slide1 n.
Skip this Video
Loading SlideShow in 5 Seconds..
A History of Political Cartooning Satire in a Glance PowerPoint Presentation
Download Presentation
A History of Political Cartooning Satire in a Glance

Loading in 2 Seconds...

play fullscreen
1 / 18

A History of Political Cartooning Satire in a Glance - PowerPoint PPT Presentation

  • Uploaded on

A History of Political Cartooning Satire in a Glance. Darryl Cagle’s Professional Cartoonists Index 12/31/05. Benjamin Franklin—Considered the first political cartoonist. . His most famous cartoon. • What is the cartoon about?. • What event or issue inspired the cartoon?.

I am the owner, or an agent authorized to act on behalf of the owner, of the copyrighted work described.
Download Presentation

PowerPoint Slideshow about 'A History of Political Cartooning Satire in a Glance' - wesley

An Image/Link below is provided (as is) to download presentation

Download Policy: Content on the Website is provided to you AS IS for your information and personal use and may not be sold / licensed / shared on other websites without getting consent from its author.While downloading, if for some reason you are not able to download a presentation, the publisher may have deleted the file from their server.

- - - - - - - - - - - - - - - - - - - - - - - - - - E N D - - - - - - - - - - - - - - - - - - - - - - - - - -
Presentation Transcript

A History of Political CartooningSatire in a Glance

Darryl Cagle’s Professional Cartoonists Index 12/31/05


Benjamin Franklin—Considered the first political cartoonist.

His most famous cartoon

• What is the cartoon about?

• What event or issue inspired the cartoon?

• What symbols are in the cartoon? What are they and what do they represent?

• What is Franklin’s opinion? Why the comma?

join or die in 2008

Join, or Die…in 2008

Robert Ariail, The State, South Carolina, July 1, 2008


The Civil War….

Jefferson Davis - Confederate President

Not everyone thought highly of him. Consider…



Up side down. What’s the message?

Right side up


Another famous Civil War era cartoonist was Thomas Nast.

…although his face may not be familiar, he did give to the world a very familiar face…





Though we know Nast best because he gave us an image of Santa, in his day, he was best known for his political cartoons.

The following cartoon was produced following the Civil

War as part of an attack on paper money. Nast was a really strong

“hard-money” guy…he preferred “hard” money—gold coins.



Those who preferred the gold standard felt that the gold actually was money. Paper money, on the other hand, was merely a metaphor for money; it represented the idea of money, but was not real money. Consider these:

George Bernard Shaw “You have to choose [as a voter] between trusting to the natural stability of gold and the natural stability of the honesty and intelligence of the members of the Government. And, with due respect for these gentlemen, I advise you, as long as the Capitalist system lasts, to vote for gold.”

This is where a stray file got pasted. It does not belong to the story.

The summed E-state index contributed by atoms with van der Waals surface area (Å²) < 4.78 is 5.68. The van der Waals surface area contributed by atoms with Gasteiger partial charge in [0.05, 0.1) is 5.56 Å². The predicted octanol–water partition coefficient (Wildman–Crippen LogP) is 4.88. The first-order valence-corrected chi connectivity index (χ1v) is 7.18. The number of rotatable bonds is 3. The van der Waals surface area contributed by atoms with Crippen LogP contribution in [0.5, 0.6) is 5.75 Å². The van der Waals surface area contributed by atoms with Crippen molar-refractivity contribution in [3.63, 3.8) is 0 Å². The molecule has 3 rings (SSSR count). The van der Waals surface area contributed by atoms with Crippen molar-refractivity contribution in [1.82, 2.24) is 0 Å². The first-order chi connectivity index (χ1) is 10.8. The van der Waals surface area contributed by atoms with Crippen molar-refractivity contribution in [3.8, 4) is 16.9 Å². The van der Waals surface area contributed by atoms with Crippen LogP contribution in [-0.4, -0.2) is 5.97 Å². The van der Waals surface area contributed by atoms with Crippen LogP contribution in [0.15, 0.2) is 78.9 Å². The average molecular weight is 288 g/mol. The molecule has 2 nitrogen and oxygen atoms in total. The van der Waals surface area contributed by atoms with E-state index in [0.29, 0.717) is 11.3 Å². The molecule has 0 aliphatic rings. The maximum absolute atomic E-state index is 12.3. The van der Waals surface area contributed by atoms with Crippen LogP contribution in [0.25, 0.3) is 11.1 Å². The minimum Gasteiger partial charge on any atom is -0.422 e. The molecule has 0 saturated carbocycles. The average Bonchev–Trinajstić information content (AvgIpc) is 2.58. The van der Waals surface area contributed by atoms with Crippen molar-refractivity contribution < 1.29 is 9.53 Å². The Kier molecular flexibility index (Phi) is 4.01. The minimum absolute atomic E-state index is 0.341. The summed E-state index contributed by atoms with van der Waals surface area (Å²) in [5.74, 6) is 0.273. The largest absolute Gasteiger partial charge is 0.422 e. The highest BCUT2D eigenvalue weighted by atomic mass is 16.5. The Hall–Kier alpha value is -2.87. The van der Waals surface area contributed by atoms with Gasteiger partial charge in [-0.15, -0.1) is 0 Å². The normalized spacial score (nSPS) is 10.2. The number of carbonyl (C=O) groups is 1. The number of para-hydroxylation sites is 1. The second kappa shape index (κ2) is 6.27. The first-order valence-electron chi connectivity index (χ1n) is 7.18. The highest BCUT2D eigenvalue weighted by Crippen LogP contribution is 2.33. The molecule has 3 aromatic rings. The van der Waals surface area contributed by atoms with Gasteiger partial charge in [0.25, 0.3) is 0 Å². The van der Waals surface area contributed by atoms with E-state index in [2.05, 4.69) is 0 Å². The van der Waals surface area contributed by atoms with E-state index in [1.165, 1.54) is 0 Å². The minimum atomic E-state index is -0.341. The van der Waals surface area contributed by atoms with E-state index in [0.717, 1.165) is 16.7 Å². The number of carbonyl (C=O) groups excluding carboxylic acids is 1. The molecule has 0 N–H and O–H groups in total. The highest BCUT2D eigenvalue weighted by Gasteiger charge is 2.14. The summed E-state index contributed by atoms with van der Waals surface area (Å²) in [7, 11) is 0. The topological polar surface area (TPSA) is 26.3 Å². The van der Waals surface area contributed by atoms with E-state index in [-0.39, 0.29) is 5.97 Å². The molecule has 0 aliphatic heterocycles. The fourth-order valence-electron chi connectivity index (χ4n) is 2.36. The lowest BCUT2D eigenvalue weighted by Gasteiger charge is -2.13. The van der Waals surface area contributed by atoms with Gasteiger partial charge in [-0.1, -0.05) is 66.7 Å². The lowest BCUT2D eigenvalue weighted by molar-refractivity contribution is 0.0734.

Voltaire (1694-1778) “Paper money eventually returns to its intrinsic value — zero.”

Daniel Webster,  speech in the Senate, 1833“We are in danger of being overwhelmed with irredeemable paper, mere paper, representing not gold nor silver; no sir, representing nothing but broken promises, bad faith, bankrupt corporations, cheated creditors and a ruined people.” or “Of all the contrivances for cheating the laboring classes of mankind, none has been more effective than that which deludes them with paper money." 

Article One, Section Ten,  United States Constitution "No state shall emit bills of credit, make any thing but gold and silver coin a tender in payment of debts, coin money—-."


With those thoughts in mind, consider this Nast cartoon:

Nast used a rag doll to represent a real baby in this cartoon to juxtapose to the paper to feed the baby. As a result, the slang expression for money became“ragmoney”.


A good observer ofcartoons never takesanything for granted.

Nast was a master atmaking every detailcount. Why did he include each detailof this cartoon?

What is his message?

What satiric techniquesdoes he employ?


The World of Dr. Seuss


And then….


From 1941 to 1943 Theodore Seuss Geisel was the chief editorialcartoonist for the New York newspaper PM and drew over 400 political cartoons. Here are two. More can be found in the book Dr.Seuss Goes to War by historian Richard H. Minear (New Press 1999).

What’s familiar to you?

What’s Geisel’s message?

May 22, 1941


Another Geisel cartoon. What’s the message here?

Who’s Lindbergh?

What does Geisel think of him?

June 24, 1941


More recently…..

Here is what one Richmond, Virginia newspaper cartoonist thought of the Supreme Court’s decision in Brown v. Board of Education, May 22, 1954. What’s the message here?



Foundation for the Advancement of Monetary Education. Retrieved 31 December 2005

“It’s No Laughing Matter.” Library of Congress. Retrieved 31 December 2005

Minear, Richard. “A Catalog of Political Cartoons.” 2000. Retrieved 31December 2005 speccoll/dspolitic/Frame.htm.

Go to practice cartoons!